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Flying Toy Sound Effects


This project, a flying toy sound effects from 1978,  shows how to add sound effects circuits using 4000 series logic and analogue RC circuits, to a toy space ship. Interesting because the circuit shows how the waveforms are created using simple techniques. I like the way the sounds are changed depending on the tilt of the toy - excellent for a childs game.



Executive Summary of the Flying Toy Sound Effects

A toy flying craft including provisions for generating realistic engine whines in accordance with the attitude of the craft. Provisions for simulating weapons fire are also disclosed.

Background of the Flying Toy Sound Effects

Realistic toys have always been much sought after by children. In particular, toys which simulate the sounds of a vehicle are particularly popular. In the past, however, toy flying craft have used mechanical noise generators which typically require friction with a ground surface for operation.

Further, such mechanisms have not provided a simulated engine noise which varies realistically in accordance with the "operation" of the vehicle.

Summary of the Flying Toy Sound Effects

The present design relates to toy flying craft, and in particular, a toy spacecraft which provides a realistic simulation of engine whine and weapons fire.

The present design provides a toy flying craft which realistically simulates, through electrical means, the engine whine of the craft during periods of acceleration and deceleration. The engine whine is simulated by a multi-tone signal. The attitude (relative tilt) of the craft is sensed by, for example, a gravity operated switch within the flying craft body.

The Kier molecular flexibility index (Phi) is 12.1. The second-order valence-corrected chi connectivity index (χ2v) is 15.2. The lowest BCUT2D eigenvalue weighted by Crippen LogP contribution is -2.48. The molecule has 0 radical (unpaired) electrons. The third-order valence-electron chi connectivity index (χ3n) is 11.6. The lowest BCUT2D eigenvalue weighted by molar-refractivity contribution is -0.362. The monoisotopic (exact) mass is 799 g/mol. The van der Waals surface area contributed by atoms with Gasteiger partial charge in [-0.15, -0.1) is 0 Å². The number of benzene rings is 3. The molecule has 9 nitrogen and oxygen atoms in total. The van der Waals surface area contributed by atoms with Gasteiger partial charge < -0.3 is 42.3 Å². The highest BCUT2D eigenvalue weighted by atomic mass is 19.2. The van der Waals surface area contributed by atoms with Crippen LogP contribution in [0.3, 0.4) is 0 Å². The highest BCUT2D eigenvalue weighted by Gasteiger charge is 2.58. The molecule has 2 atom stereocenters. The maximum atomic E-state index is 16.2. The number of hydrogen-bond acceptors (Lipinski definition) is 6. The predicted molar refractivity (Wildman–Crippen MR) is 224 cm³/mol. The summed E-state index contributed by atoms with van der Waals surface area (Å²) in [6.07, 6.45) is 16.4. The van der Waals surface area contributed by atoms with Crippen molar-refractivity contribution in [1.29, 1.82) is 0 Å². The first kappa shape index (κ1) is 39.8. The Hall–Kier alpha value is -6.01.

When a tilt in a first direction is sensed, an engine noise signal is generated with ever increasing frequencies, to simulate acceleration until the craft "levels off". When the craft is tilted in a downward direction the frequencies of the engine noise simulation signal is steadily decreased to simulate deceleration, again until the craft is leveled off.

When the craft is in an untilted attitude, the frequencies of the engine noise simulation signal is maintained constant. Provisions are also included to selectively simulate the firing of laser-like weapons.


Figure 1 : Is a pictorial representation of a toy flying craft for the flying toy sound effects



Description of the Flying Toy Sound Effects

Toy flying craft 10 comprises a body 12 of an appropriate size to be held by hand FIG. 1. Internal to body 12, a switch 14 is appropriately affixed. Switch 14 is suitably a center-off, gravity operated switch such as a mercury switch, or the like, which effects electrical connections in accordance with the attitude of body 12.


Figure 2 : Is a schematic diagram of the preferred circuitry for generating the audio simulation for the flying toy sound effects

View larger image here.


More specifically, as shown in FIG. 2, switch 14 comprises a three position switch with a connecting element 16 coupled through a resistor R3 (suitably 470 KΩ) to one terminal of a capacitor C2 (suitably 10 mf). The other terminal of capacitor C3 is connected to ground potential.

Switch 14, capacitor C2 and resistor R3 cooperate to generate an electrical signal in accordance with the attitude of body 12. Switch 14 is affixed to body 12 such that when body 12 is tilted in a first direction, for example upward, an electrical connection is effected to a voltage source, to charge the capacitor C2 in accordance with the time constant established by R3 and C2, during such periods as body 12 is tilted upward.